What online dictionaries are learning about us | eLearning Design and Development | Scoop.it
They've been tracking your word lookups for nearly two decades. And the results are striking

There was a time when our relationship with the dictionary was strictly one-way. It had the information we needed, and we took from it, giving nothing in return.

Things have changed. Now, not only can online dictionaries see what we are looking up, they can see why, and in the process, learn a lot about us. As Jennifer Howard explained in the Chronicle of Higher Education, "dictionaries have become a two-way mirror, a record not just of words' meanings but of what we want to know. Digital dictionaries read us."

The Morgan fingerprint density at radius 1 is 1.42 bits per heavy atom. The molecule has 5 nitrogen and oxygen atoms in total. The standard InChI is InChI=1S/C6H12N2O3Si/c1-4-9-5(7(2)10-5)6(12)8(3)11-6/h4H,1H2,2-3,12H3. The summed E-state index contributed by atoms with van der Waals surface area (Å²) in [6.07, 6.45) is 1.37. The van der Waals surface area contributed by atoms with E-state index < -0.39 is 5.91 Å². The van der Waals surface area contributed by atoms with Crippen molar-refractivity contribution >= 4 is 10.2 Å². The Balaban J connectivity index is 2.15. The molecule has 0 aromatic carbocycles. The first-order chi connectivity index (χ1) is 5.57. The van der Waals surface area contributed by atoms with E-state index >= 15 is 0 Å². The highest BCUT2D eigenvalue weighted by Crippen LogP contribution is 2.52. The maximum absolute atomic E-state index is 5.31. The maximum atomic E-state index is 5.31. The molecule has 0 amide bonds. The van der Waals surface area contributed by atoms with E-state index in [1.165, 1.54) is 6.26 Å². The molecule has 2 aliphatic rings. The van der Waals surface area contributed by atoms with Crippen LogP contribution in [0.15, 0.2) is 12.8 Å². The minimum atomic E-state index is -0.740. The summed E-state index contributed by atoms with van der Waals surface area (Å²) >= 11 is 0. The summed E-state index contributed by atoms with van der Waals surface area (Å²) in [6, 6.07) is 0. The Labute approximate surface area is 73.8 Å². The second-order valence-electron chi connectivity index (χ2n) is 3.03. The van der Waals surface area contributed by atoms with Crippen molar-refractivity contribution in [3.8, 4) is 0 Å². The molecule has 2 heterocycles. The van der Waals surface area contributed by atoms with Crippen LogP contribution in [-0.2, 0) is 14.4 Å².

Peter Sokolowksi, editor-at-large for Merriam-Webster, says that after his online dictionary began to track searches in 1996, "the first thing we noticed were these enormous spikes of interest around a big news event." During Princess Diana's funeral they saw lookups for "paparazzi" and "cortege." After Michael Jackson died they saw a spike for "emaciated."

 


Via Charles Tiayon